Purpose: Falls are an emerging public health problem causing a cascade of medical, functional, and socio-economic consequences. Apart from other widely explored risk factors affecting balance, anthropometric factors are also known to have an impact on balance. However, this relationship hasn’t been studied extensively in older adults. This study aimed to evaluate the relationship between the anthropometric factors such as Body Mass Index (BMI), Body Fat Mass (BFM), Waist-Hip Ratio (WHR), Lower Limb Length (LLL), Foot Length (FL) and balance in the elderly among fallers and non-fallers. Method: This cross-sectional study was performed on 100 fallers and 100 non-fallers, aged 60 years and above. These participants were recruited by a stratified random sampling technique from Navi Mumbai region. All the above anthropometric factors were measured and recorded. Each participant’s balance was assessed using the Mini-BESTest scale. Obtained scores were analysed in SPSS software; descriptive statistics, Spearman correlation coefficient, and Z scores were applied. Results: A sample size of 100 non-fallers, 50% male and 50% females, participated in this study. Among those participants classified as “fallers,” 56% were males and 44% were females. The mean age of the non-fallers was 66±5.01 and the mean age of the fallers was 67.72±6.73. In fallers, WHR showed good negative correlation (r= -.807), BFM as moderate (r= -.577) and BMI as fair (r= -.426) whereas in non-fallers, BMI showed moderate (r= -.546) and fair negative correlation for both WHR (r= -.303) and BFM (r= -.441). However, LLL and FL in both groups show little or no correlation. The Association of all anthropometric factors with the balance between fallers and non-fallers showed no-significant difference. It may be inter-group variance for age, gender and BMI, as participants were not matched for these variables during the recruiting phase. Additionally, the reason for the fall was not explored, thus adding to the limitations of our study. Conclusion: This study demonstrated the impact of increased WHR, BFM and BMI on balance in the elderly fallers and non-fallers. Thus, it is important to screen these factors while assessing biological risk factors for predicting falls. This study further recommends exploring the normative value for anthropometric factors in a healthy elderly population.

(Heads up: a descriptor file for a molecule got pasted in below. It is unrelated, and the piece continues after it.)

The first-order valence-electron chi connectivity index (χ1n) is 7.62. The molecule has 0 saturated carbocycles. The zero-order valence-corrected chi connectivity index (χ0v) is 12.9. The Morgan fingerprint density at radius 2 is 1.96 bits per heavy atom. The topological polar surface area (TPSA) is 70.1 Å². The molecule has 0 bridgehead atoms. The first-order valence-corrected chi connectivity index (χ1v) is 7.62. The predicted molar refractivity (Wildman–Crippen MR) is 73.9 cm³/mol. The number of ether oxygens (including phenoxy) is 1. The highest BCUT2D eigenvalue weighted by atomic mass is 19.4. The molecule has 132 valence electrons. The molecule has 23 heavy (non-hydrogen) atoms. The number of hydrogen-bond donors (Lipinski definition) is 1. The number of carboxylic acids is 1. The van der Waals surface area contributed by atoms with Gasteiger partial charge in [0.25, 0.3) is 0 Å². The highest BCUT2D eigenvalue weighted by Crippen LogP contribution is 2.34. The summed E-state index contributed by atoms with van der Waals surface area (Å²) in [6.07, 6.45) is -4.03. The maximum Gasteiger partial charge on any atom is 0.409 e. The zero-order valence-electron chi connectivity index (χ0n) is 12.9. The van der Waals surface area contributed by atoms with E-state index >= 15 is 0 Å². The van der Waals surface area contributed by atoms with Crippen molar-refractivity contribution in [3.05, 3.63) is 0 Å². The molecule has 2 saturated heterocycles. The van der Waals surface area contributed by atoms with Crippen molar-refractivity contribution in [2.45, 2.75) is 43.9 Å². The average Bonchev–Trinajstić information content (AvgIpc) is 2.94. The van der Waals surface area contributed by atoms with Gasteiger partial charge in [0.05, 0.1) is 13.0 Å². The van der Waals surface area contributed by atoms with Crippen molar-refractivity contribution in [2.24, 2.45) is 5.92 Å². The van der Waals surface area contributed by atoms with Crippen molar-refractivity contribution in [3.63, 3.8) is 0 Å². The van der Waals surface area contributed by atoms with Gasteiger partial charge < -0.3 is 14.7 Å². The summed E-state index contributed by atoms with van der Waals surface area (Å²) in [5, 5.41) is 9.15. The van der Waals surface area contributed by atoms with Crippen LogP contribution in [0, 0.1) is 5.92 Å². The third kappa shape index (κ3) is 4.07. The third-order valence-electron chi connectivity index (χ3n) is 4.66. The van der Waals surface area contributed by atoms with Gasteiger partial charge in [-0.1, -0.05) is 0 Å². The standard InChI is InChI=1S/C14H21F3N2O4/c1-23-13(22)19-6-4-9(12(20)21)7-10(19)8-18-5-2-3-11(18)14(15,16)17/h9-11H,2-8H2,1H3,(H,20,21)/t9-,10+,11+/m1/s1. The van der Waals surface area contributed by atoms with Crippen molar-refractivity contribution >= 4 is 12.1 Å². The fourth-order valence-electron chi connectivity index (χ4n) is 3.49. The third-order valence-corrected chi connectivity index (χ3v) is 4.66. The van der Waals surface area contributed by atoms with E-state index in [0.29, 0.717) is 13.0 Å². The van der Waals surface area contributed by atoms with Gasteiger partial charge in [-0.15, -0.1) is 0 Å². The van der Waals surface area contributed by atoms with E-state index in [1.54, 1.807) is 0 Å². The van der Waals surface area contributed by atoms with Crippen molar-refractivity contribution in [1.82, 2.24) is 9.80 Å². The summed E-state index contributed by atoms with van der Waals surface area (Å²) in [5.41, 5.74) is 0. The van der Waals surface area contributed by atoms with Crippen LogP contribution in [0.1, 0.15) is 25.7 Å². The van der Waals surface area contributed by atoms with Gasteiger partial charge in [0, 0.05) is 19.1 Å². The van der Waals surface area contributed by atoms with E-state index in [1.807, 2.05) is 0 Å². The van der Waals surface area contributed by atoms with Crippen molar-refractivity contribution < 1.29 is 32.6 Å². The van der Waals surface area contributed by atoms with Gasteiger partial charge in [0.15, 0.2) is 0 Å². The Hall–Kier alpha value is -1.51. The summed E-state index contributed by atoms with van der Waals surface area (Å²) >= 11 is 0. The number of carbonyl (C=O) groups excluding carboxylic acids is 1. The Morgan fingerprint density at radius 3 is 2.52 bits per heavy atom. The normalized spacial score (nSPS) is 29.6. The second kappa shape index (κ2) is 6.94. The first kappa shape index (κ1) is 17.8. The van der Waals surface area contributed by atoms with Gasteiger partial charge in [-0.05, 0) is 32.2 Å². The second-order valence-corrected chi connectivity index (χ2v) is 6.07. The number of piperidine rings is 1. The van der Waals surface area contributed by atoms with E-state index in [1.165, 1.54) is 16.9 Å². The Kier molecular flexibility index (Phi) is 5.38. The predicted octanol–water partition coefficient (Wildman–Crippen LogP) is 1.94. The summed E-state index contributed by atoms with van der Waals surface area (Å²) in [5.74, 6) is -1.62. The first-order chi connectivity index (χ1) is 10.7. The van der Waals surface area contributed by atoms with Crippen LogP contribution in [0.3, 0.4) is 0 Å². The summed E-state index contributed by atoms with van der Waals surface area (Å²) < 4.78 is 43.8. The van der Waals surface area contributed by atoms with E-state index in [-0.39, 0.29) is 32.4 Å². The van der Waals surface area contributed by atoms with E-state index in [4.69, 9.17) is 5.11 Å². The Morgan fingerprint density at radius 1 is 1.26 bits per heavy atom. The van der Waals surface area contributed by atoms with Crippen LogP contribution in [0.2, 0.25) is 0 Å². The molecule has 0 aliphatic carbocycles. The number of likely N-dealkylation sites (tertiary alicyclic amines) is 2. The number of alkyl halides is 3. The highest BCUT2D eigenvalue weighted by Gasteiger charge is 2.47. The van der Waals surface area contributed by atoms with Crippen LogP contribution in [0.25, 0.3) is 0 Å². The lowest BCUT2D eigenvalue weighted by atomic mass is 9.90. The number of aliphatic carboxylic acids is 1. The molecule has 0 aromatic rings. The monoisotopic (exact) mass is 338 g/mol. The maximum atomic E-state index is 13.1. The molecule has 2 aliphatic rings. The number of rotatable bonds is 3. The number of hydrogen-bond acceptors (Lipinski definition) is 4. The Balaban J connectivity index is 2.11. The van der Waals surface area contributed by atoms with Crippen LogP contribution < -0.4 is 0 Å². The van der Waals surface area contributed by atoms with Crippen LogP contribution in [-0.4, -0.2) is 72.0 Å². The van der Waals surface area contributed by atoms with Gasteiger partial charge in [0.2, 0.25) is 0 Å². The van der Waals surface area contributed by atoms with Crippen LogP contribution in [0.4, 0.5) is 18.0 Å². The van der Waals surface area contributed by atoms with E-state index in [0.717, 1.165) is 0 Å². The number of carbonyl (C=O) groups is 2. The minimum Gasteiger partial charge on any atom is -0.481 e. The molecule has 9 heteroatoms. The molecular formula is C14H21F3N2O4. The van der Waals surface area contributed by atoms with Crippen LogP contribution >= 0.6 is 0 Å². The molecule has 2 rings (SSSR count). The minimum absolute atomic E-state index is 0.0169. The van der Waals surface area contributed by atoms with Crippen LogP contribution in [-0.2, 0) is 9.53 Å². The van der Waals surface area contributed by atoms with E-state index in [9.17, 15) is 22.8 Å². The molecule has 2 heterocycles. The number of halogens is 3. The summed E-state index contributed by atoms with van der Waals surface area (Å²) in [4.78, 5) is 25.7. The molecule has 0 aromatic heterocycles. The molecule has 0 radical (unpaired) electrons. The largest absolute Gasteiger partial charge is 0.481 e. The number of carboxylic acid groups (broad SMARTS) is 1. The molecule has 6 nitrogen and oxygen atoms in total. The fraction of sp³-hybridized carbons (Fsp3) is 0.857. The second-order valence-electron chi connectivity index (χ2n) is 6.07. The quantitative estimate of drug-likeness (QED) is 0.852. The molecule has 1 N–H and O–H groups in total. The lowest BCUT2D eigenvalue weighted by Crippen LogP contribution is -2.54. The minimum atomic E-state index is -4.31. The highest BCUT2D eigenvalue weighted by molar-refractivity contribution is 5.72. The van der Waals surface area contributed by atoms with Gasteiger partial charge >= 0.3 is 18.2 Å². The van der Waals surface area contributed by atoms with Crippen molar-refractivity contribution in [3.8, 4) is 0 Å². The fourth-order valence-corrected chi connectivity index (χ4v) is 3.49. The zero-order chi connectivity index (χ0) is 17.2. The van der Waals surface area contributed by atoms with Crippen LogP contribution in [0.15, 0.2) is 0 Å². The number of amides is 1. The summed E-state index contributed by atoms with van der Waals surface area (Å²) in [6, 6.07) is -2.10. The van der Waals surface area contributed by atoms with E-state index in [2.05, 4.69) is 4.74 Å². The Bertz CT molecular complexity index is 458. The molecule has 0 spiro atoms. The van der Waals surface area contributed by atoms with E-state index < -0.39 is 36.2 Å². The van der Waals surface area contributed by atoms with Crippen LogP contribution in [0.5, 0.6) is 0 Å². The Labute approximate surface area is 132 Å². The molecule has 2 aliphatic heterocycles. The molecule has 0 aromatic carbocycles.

We acknowledge all the participants who participated in this study. Our Principal who encouraged and gave us permission to conduct this study.
Pitchai P, Gurav R, Chauhan SK. Association Between Anthropometric Factors and Balance Among Elderly Fallers and Non-Fallers: A Cross-Sectional Study. The Internet Journal of Allied Health Sciences and Practice. 2021 Jan 01;19(3), Article 7.